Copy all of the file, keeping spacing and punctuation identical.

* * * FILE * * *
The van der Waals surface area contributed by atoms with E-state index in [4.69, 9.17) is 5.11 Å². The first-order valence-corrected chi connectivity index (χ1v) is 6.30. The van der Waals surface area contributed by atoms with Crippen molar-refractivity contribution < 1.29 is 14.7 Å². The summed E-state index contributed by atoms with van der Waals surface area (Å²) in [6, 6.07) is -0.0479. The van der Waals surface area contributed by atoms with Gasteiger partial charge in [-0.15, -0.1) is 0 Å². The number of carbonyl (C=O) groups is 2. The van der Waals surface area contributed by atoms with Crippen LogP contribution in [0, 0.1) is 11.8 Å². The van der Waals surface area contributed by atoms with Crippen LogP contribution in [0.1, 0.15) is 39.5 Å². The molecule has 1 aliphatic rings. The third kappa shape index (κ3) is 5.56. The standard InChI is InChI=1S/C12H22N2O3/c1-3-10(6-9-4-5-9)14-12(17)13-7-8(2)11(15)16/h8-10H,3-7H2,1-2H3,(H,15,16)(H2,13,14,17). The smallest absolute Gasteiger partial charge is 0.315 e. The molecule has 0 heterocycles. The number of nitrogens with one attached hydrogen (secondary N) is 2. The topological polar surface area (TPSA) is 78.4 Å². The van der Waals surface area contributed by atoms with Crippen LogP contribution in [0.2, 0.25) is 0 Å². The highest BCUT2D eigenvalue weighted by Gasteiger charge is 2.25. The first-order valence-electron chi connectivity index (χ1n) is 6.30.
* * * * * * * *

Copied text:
The van der Waals surface area contributed by atoms with E-state index in [4.69, 9.17) is 5.11 Å². The first-order valence-corrected chi connectivity index (χ1v) is 6.30. The van der Waals surface area contributed by atoms with Crippen molar-refractivity contribution < 1.29 is 14.7 Å². The summed E-state index contributed by atoms with van der Waals surface area (Å²) in [6, 6.07) is -0.0479. The van der Waals surface area contributed by atoms with Gasteiger partial charge in [-0.15, -0.1) is 0 Å². The number of carbonyl (C=O) groups is 2. The van der Waals surface area contributed by atoms with Crippen LogP contribution in [0, 0.1) is 11.8 Å². The van der Waals surface area contributed by atoms with Crippen LogP contribution in [0.1, 0.15) is 39.5 Å². The molecule has 1 aliphatic rings. The third kappa shape index (κ3) is 5.56. The standard InChI is InChI=1S/C12H22N2O3/c1-3-10(6-9-4-5-9)14-12(17)13-7-8(2)11(15)16/h8-10H,3-7H2,1-2H3,(H,15,16)(H2,13,14,17). The smallest absolute Gasteiger partial charge is 0.315 e. The molecule has 0 heterocycles. The number of nitrogens with one attached hydrogen (secondary N) is 2. The topological polar surface area (TPSA) is 78.4 Å². The van der Waals surface area contributed by atoms with Crippen LogP contribution in [0.2, 0.25) is 0 Å². The highest BCUT2D eigenvalue weighted by Gasteiger charge is 2.25. The first-order valence-electron chi connectivity index (χ1n) is 6.30.